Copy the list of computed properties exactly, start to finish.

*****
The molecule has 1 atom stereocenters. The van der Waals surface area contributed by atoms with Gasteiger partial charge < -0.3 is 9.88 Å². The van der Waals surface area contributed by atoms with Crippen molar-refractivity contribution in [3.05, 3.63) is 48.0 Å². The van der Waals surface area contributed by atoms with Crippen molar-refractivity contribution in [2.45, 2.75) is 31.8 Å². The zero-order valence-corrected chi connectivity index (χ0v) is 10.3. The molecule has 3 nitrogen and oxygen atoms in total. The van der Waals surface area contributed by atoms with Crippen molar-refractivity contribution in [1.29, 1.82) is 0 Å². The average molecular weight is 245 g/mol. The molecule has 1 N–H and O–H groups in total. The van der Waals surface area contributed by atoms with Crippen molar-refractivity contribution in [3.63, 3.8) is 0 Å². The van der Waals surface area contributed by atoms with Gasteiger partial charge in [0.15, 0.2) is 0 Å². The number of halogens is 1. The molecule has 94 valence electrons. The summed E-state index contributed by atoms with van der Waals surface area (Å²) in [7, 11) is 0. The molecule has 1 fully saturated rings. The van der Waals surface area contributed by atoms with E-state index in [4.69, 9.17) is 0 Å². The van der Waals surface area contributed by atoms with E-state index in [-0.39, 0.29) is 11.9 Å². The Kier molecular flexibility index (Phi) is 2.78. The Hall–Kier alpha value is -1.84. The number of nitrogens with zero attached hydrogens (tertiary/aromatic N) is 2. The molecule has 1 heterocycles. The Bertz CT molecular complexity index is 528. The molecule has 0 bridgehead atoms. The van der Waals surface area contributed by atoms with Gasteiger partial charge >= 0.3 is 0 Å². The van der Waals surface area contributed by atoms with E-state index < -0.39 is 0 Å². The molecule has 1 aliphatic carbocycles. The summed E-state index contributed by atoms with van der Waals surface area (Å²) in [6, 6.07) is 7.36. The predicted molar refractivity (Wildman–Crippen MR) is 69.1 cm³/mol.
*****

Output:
The molecule has 1 atom stereocenters. The van der Waals surface area contributed by atoms with Gasteiger partial charge < -0.3 is 9.88 Å². The van der Waals surface area contributed by atoms with Crippen molar-refractivity contribution in [3.05, 3.63) is 48.0 Å². The van der Waals surface area contributed by atoms with Crippen molar-refractivity contribution in [2.45, 2.75) is 31.8 Å². The zero-order valence-corrected chi connectivity index (χ0v) is 10.3. The molecule has 3 nitrogen and oxygen atoms in total. The van der Waals surface area contributed by atoms with Crippen molar-refractivity contribution in [1.29, 1.82) is 0 Å². The average molecular weight is 245 g/mol. The molecule has 1 N–H and O–H groups in total. The van der Waals surface area contributed by atoms with Crippen molar-refractivity contribution in [3.63, 3.8) is 0 Å². The van der Waals surface area contributed by atoms with Gasteiger partial charge in [0.15, 0.2) is 0 Å². The number of halogens is 1. The molecule has 94 valence electrons. The summed E-state index contributed by atoms with van der Waals surface area (Å²) in [7, 11) is 0. The molecule has 1 fully saturated rings. The van der Waals surface area contributed by atoms with E-state index in [4.69, 9.17) is 0 Å². The van der Waals surface area contributed by atoms with E-state index in [-0.39, 0.29) is 11.9 Å². The Kier molecular flexibility index (Phi) is 2.78. The Hall–Kier alpha value is -1.84. The number of nitrogens with zero attached hydrogens (tertiary/aromatic N) is 2. The molecule has 1 heterocycles. The Bertz CT molecular complexity index is 528. The molecule has 0 bridgehead atoms. The van der Waals surface area contributed by atoms with Gasteiger partial charge >= 0.3 is 0 Å². The van der Waals surface area contributed by atoms with E-state index < -0.39 is 0 Å². The molecule has 1 aliphatic carbocycles. The summed E-state index contributed by atoms with van der Waals surface area (Å²) in [6, 6.07) is 7.36. The predicted molar refractivity (Wildman–Crippen MR) is 69.1 cm³/mol.